Cory Arcangel: Pro Tools, an exhibition of new work, revolves around the concept of “product demonstrations.” All of the works featured in the exhibition — ranging from video games, single channel video, kinetic sculpture, and prints, to pen plotter drawings — have been created by means of technological tools with an emphasis on the mixing and matching of both professional and amateur technologies, as well as the vernaculars these technologies encourage within culture at large.
Opens May 26 and runs through September. Interview Magazine has a recent profile and interview.
From Cory Arcangel, two dancing display stands that spin at slightly different speeds. I actually watched the whole thing.
These sculptures are made from 2 over the counter ‘Dancing Stands’ (the tacky kinetic product display stands you can often see in down market stores) which have been modified to spin at slightly different speeds. When my modified stands are placed next to each other they go in and out of phase slowly.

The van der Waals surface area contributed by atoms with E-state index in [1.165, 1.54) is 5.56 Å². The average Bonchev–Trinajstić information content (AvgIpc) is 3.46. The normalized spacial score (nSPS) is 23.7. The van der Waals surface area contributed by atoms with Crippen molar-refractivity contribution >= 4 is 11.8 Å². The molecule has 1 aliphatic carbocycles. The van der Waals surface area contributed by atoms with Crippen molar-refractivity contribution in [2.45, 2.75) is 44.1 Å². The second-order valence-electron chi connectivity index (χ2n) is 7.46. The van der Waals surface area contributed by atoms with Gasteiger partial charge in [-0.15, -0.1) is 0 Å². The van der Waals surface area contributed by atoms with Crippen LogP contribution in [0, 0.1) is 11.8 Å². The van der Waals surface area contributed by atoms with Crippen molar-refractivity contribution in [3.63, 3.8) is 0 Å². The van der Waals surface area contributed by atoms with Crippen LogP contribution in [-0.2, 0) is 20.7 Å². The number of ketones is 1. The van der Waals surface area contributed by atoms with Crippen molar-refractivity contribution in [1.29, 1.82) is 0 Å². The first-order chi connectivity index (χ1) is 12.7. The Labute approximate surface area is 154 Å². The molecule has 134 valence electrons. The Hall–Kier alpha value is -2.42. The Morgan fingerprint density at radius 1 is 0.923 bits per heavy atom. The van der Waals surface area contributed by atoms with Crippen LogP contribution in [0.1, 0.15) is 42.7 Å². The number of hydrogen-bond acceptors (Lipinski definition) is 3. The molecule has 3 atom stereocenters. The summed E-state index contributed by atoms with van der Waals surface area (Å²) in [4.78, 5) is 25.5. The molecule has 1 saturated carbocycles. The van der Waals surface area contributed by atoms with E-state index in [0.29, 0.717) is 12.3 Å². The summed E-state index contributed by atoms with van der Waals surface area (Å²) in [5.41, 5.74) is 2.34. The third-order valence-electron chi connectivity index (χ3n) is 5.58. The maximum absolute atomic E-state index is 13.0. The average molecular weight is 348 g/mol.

Drei Klavierstücke op. 11 is a set of pieces written for the piano by Arnold Schoenberg in 1909, some of the first western music to written in an atonal style. Cory Arcangel took a bunch of YouTube videos of cats playing the piano and fused them together into a performance of op. 11.
This project fuses a few different things I have been interested in lately, mainly “cats”, copy & paste net junk, and youtube’s tendency in the past few years to host videos that are as good and many times similar to my favorite video artworks. I think all this is somehow related.